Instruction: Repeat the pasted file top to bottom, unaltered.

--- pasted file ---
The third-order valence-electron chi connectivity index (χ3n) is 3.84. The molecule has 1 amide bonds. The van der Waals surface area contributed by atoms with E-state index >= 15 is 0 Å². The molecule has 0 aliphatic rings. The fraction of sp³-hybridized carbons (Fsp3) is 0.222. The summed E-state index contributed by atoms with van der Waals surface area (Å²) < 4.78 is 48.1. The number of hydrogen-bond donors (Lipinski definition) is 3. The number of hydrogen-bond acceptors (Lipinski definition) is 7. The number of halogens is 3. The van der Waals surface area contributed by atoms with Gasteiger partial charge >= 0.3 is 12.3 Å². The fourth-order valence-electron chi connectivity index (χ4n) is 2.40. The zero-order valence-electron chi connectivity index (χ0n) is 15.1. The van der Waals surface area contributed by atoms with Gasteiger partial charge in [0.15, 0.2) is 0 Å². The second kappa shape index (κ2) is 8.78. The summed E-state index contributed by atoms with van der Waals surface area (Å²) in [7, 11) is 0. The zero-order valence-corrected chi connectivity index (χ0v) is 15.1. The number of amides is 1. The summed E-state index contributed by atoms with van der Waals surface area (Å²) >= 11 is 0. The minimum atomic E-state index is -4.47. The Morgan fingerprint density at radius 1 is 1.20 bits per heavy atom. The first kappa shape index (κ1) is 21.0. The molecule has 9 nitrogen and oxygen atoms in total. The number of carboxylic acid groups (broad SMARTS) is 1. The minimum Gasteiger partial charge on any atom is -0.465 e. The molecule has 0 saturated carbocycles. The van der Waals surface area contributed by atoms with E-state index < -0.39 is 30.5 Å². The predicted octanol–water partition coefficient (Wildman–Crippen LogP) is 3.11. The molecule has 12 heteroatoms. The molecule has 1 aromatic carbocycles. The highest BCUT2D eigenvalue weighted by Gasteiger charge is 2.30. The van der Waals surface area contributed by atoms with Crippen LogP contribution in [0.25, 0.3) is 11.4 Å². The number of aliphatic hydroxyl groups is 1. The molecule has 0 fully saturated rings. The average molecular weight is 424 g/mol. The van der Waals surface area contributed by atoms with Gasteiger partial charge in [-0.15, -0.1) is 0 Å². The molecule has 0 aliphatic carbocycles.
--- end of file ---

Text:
The third-order valence-electron chi connectivity index (χ3n) is 3.84. The molecule has 1 amide bonds. The van der Waals surface area contributed by atoms with E-state index >= 15 is 0 Å². The molecule has 0 aliphatic rings. The fraction of sp³-hybridized carbons (Fsp3) is 0.222. The summed E-state index contributed by atoms with van der Waals surface area (Å²) < 4.78 is 48.1. The number of hydrogen-bond donors (Lipinski definition) is 3. The number of hydrogen-bond acceptors (Lipinski definition) is 7. The number of halogens is 3. The van der Waals surface area contributed by atoms with Gasteiger partial charge >= 0.3 is 12.3 Å². The fourth-order valence-electron chi connectivity index (χ4n) is 2.40. The zero-order valence-electron chi connectivity index (χ0n) is 15.1. The van der Waals surface area contributed by atoms with Gasteiger partial charge in [0.15, 0.2) is 0 Å². The second kappa shape index (κ2) is 8.78. The summed E-state index contributed by atoms with van der Waals surface area (Å²) in [7, 11) is 0. The zero-order valence-corrected chi connectivity index (χ0v) is 15.1. The number of amides is 1. The summed E-state index contributed by atoms with van der Waals surface area (Å²) >= 11 is 0. The minimum atomic E-state index is -4.47. The Morgan fingerprint density at radius 1 is 1.20 bits per heavy atom. The first kappa shape index (κ1) is 21.0. The molecule has 9 nitrogen and oxygen atoms in total. The number of carboxylic acid groups (broad SMARTS) is 1. The minimum Gasteiger partial charge on any atom is -0.465 e. The molecule has 0 saturated carbocycles. The van der Waals surface area contributed by atoms with E-state index < -0.39 is 30.5 Å². The predicted octanol–water partition coefficient (Wildman–Crippen LogP) is 3.11. The molecule has 12 heteroatoms. The molecule has 1 aromatic carbocycles. The highest BCUT2D eigenvalue weighted by Gasteiger charge is 2.30. The van der Waals surface area contributed by atoms with Crippen LogP contribution in [0.25, 0.3) is 11.4 Å². The number of aliphatic hydroxyl groups is 1. The molecule has 0 fully saturated rings. The average molecular weight is 424 g/mol. The van der Waals surface area contributed by atoms with Gasteiger partial charge in [-0.15, -0.1) is 0 Å². The molecule has 0 aliphatic carbocycles.